This is the third and final volume in ‘The Thirteen’ trilogy, following on from The Thirteen Treasures and The Thirteen Curses and it has teenage Rowan living a conventional life. But she has a secret. Under the name of Red she used to be an agent whose job was to rescue changelings. A girl named Suki starts reminding Rowan of her past, calling her by her trade name Red.
Rowan has made an enemy. While rescuing her brother James she was once imprisoned in a cellar with a man named Eldritch. She learned that Eldritch knew where James was, but chose not to tell her. When she escaped from the cellar she left Eldritch to die. Not unnaturally Eldritch is now in search of revenge.
An undercover agent who is desperate to retire but who is persuaded to undertake just one last mission is not a new theme. The last mission always turns out to be the most complex and dangerous. Now Rowan must undertake one last case, but finds that in this instance it is the mother who has been stolen and substituted. Her friends Fabian and Tanya are her helpmates.
Although The Thirteen Secrets can be read alone, it is a definite advantage to be familiar with its substantial back story. The characters of Rowan, Fabian and Tanya are lively and convincing. The sympathy and enthusiasm of the reader are mobilised by their plans and actions. But the show is stolen (at least for me) by Tanya’s dog Oberon. His closeness to and understanding of his human partner remind us of Pullman’s daemons. In the course of the book Oberon’s loyalty is put to a severe test. But he is named after the king of the fairies and he survives intact.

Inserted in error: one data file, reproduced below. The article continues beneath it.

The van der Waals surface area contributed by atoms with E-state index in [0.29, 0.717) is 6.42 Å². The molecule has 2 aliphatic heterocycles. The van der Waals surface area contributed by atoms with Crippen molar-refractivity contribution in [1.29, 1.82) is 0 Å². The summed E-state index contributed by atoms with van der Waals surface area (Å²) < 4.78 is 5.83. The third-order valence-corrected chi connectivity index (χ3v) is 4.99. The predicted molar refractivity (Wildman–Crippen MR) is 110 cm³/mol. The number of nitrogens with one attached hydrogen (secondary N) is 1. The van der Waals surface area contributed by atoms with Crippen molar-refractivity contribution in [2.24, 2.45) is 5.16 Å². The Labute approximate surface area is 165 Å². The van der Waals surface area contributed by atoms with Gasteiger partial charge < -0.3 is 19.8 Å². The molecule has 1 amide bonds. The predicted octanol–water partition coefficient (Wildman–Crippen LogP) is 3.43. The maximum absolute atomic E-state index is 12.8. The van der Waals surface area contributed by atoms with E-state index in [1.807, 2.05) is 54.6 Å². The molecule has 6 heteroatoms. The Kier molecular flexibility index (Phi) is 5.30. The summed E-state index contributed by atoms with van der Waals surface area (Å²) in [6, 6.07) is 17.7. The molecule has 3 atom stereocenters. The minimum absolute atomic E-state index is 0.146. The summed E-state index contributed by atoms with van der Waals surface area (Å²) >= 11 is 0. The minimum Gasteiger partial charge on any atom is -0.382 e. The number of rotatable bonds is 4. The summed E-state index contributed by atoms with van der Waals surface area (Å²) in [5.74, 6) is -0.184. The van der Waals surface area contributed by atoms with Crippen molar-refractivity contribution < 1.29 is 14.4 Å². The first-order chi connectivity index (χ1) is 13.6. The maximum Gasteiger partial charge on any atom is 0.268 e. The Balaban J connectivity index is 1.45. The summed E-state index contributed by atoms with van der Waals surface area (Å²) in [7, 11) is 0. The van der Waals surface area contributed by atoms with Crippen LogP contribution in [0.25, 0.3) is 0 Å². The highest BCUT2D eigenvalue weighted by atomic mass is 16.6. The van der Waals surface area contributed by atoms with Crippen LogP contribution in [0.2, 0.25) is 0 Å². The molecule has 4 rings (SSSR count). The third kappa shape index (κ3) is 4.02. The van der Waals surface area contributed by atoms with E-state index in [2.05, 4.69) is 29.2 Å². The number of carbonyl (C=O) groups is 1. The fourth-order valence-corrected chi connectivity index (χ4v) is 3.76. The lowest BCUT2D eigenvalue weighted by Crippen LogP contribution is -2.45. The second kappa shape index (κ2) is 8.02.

There is a symbolic weakness in the characterisations. Critics such as Pinsent and Keith have pointed out that in traditional children’s literature, disabled characters were too often depicted as predestined victims or sinister stereotypical villains. Contemporary authors have moved away from these unreflective tropes. But a fairy who has had polio starts filling a useful function – and then dies. And Eldritch loses a hand escaping from his cellar, becoming the archetypal malformed figure. It is a pity that this otherwise uniformly excellent book is marred in a way that could have been easily avoided.